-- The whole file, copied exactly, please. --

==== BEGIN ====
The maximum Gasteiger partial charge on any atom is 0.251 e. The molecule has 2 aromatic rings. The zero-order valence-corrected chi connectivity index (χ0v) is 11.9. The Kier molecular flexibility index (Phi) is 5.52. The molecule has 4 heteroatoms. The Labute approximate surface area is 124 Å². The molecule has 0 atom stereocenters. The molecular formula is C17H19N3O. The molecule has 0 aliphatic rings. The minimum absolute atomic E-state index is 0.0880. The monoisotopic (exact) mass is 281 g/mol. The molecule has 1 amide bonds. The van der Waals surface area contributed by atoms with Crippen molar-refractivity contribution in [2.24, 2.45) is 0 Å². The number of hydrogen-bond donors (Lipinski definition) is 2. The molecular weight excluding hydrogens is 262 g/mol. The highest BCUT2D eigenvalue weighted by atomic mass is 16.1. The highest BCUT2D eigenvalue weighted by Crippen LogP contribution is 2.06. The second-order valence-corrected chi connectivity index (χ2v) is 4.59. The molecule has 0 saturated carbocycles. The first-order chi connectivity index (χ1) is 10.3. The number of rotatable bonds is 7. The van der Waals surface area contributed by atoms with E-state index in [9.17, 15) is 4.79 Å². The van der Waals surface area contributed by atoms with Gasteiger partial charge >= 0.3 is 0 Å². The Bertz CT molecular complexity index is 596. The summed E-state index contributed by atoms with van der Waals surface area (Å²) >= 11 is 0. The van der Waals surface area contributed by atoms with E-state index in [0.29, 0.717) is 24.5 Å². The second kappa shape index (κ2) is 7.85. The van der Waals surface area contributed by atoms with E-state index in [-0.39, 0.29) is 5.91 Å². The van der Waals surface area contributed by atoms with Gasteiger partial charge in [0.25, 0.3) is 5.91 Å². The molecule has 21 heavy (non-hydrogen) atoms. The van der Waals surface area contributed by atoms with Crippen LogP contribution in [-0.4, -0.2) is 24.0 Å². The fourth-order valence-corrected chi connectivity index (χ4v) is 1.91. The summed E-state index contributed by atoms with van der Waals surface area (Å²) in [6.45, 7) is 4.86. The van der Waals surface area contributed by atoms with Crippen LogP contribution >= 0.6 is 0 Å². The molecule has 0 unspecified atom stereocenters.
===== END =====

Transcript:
The maximum Gasteiger partial charge on any atom is 0.251 e. The molecule has 2 aromatic rings. The zero-order valence-corrected chi connectivity index (χ0v) is 11.9. The Kier molecular flexibility index (Phi) is 5.52. The molecule has 4 heteroatoms. The Labute approximate surface area is 124 Å². The molecule has 0 atom stereocenters. The molecular formula is C17H19N3O. The molecule has 0 aliphatic rings. The minimum absolute atomic E-state index is 0.0880. The monoisotopic (exact) mass is 281 g/mol. The molecule has 1 amide bonds. The van der Waals surface area contributed by atoms with Crippen molar-refractivity contribution in [2.24, 2.45) is 0 Å². The number of hydrogen-bond donors (Lipinski definition) is 2. The molecular weight excluding hydrogens is 262 g/mol. The highest BCUT2D eigenvalue weighted by atomic mass is 16.1. The highest BCUT2D eigenvalue weighted by Crippen LogP contribution is 2.06. The second-order valence-corrected chi connectivity index (χ2v) is 4.59. The molecule has 0 saturated carbocycles. The first-order chi connectivity index (χ1) is 10.3. The number of rotatable bonds is 7. The van der Waals surface area contributed by atoms with E-state index in [9.17, 15) is 4.79 Å². The van der Waals surface area contributed by atoms with Gasteiger partial charge >= 0.3 is 0 Å². The Bertz CT molecular complexity index is 596. The summed E-state index contributed by atoms with van der Waals surface area (Å²) >= 11 is 0. The van der Waals surface area contributed by atoms with E-state index in [0.29, 0.717) is 24.5 Å². The second kappa shape index (κ2) is 7.85. The van der Waals surface area contributed by atoms with E-state index in [-0.39, 0.29) is 5.91 Å². The van der Waals surface area contributed by atoms with Gasteiger partial charge in [0.25, 0.3) is 5.91 Å². The molecule has 21 heavy (non-hydrogen) atoms. The van der Waals surface area contributed by atoms with Crippen LogP contribution in [-0.4, -0.2) is 24.0 Å². The fourth-order valence-corrected chi connectivity index (χ4v) is 1.91. The summed E-state index contributed by atoms with van der Waals surface area (Å²) in [6.45, 7) is 4.86. The van der Waals surface area contributed by atoms with Crippen LogP contribution >= 0.6 is 0 Å². The molecule has 0 unspecified atom stereocenters.